US5012323Nov 20, 1989Apr 30, 1991Micron Technology, Inc.Double-die semiconductor package having a back-bonded die and a face-bonded die interconnected on a single leadframe
US5016138Sep 18, 1989May 14, 1991Woodman John KThree dimensional integrated circuit package
US5025306Aug 9, 1988Jun 18, 1991Texas Instruments IncorporatedAssembly of semiconductor chips
US5034350Mar 14, 1990Jul 23, 1991Sgs Thomson Microelectronics S.R.L.Semiconductor device package with dies mounted on both sides of the central pad of a metal frame
US5041015Mar 30, 1990Aug 20, 1991Cal Flex, Inc.Electrical jumper assembly
US5050039Jun 26, 1990Sep 17, 1991Digital Equipment CorporationMultiple circuit chip mounting and cooling arrangement
US5053853May 8, 1990Oct 1, 1991International Business Machines CorporationModular electronic packaging system
US5065277Jul 13, 1990Nov 12, 1991Sun Microsystems, Inc.Three dimensional packaging arrangement for computer systems and the like
US5081067May 10, 1991Jan 14, 1992Fujitsu LimitedCeramic package type semiconductor device and method of assembling the same
US5099393Mar 25, 1991Mar 24, 1992International Business Machines CorporationElectronic package for high density applications
US5104820Jun 24, 1991Apr 14, 1992Irvine Sensors CorporationMethod of fabricating electronic circuitry unit containing stacked IC layers having lead rerouting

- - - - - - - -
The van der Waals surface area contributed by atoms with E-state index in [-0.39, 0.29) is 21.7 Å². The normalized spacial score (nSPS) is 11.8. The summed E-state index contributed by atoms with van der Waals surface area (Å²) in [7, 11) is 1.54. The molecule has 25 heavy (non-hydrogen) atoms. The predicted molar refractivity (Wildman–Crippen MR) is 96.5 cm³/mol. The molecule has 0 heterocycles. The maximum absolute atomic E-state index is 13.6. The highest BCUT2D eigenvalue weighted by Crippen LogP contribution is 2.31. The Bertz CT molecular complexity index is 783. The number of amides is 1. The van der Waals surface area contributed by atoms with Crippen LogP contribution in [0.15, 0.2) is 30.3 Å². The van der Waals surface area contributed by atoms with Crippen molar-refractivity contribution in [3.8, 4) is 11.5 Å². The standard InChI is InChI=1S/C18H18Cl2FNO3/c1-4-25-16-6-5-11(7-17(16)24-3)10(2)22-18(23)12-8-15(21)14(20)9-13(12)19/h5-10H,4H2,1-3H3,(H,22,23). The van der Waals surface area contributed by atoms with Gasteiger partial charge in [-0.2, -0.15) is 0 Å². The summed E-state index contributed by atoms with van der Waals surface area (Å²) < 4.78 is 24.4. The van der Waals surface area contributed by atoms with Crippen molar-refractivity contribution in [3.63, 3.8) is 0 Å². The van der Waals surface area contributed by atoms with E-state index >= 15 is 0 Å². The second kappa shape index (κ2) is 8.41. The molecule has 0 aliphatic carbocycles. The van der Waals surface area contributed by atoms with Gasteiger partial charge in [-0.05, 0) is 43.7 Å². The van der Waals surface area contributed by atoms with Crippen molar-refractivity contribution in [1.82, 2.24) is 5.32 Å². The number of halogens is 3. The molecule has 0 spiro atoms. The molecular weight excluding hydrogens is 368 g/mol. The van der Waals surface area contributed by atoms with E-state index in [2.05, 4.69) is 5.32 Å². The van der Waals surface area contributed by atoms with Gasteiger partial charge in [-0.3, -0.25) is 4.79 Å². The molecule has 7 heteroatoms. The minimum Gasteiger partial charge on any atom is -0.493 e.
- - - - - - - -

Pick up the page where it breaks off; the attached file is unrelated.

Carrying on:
US5117282Oct 29, 1990May 26, 1992Harris CorporationStacked configuration for integrated circuit devices
US5122862Mar 14, 1990Jun 16, 1992Ngk Insulators, Ltd.Ceramic lid for sealing semiconductor element and method of manufacturing the same
US5138430Jun 6, 1991Aug 11, 1992International Business Machines CorporationHigh performance versatile thermally enhanced IC chip mounting
US5140405Mar 29, 1991Aug 18, 1992Micron Technology, Inc.Semiconductor assembly utilizing elastomeric single axis conductive interconnect
US5159434Feb 1, 1991Oct 27, 1992Hitachi, Ltd.Semiconductor device having a particular chip pad structure
US5159535Jun 13, 1989Oct 27, 1992International Business Machines CorporationMethod and apparatus for mounting a flexible film semiconductor chip carrier on a circuitized substrate
US5191404Sep 30, 1991Mar 2, 1993Digital Equipment CorporationHigh density memory array packaging
US5198888Dec 20, 1990Mar 30, 1993Hitachi, Ltd.Semiconductor stacked device
US5198965Dec 18, 1991Mar 30, 1993International Business Machines CorporationFree form packaging of specific functions within a computer system
US5208729Feb 14, 1992May 4, 1993International Business Machines CorporationMulti-chip module
US5219794Mar 13, 1992Jun 15, 1993Hitachi, Ltd.Semiconductor integrated circuit device and method of fabricating same
US5222014Mar 2, 1992Jun 22, 1993Motorola, Inc.Three-dimensional multi-chip pad array carrier
US5224023Feb 10, 1992Jun 29, 1993Smith Gary WFoldable electronic assembly module
US5229916Mar 4, 1992Jul 20, 1993International Business Machines CorporationChip edge interconnect overlay element
US5229917Jul 24, 1992Jul 20, 1993The United States Of America As Represented By The Secretary Of The Air ForceVLSI integration into a 3-D WSI dual composite module
US5239198Jul 2, 1992Aug 24, 1993Motorola, Inc.Overmolded semiconductor device having solder ball and edge lead connective structure
US5241454Jan 22, 1992Aug 31, 1993International Business Machines CorporationMutlilayered flexible circuit package
US5241456Jul 2, 1990Aug 31, 1993General Electric CompanyCompact high density interconnect structure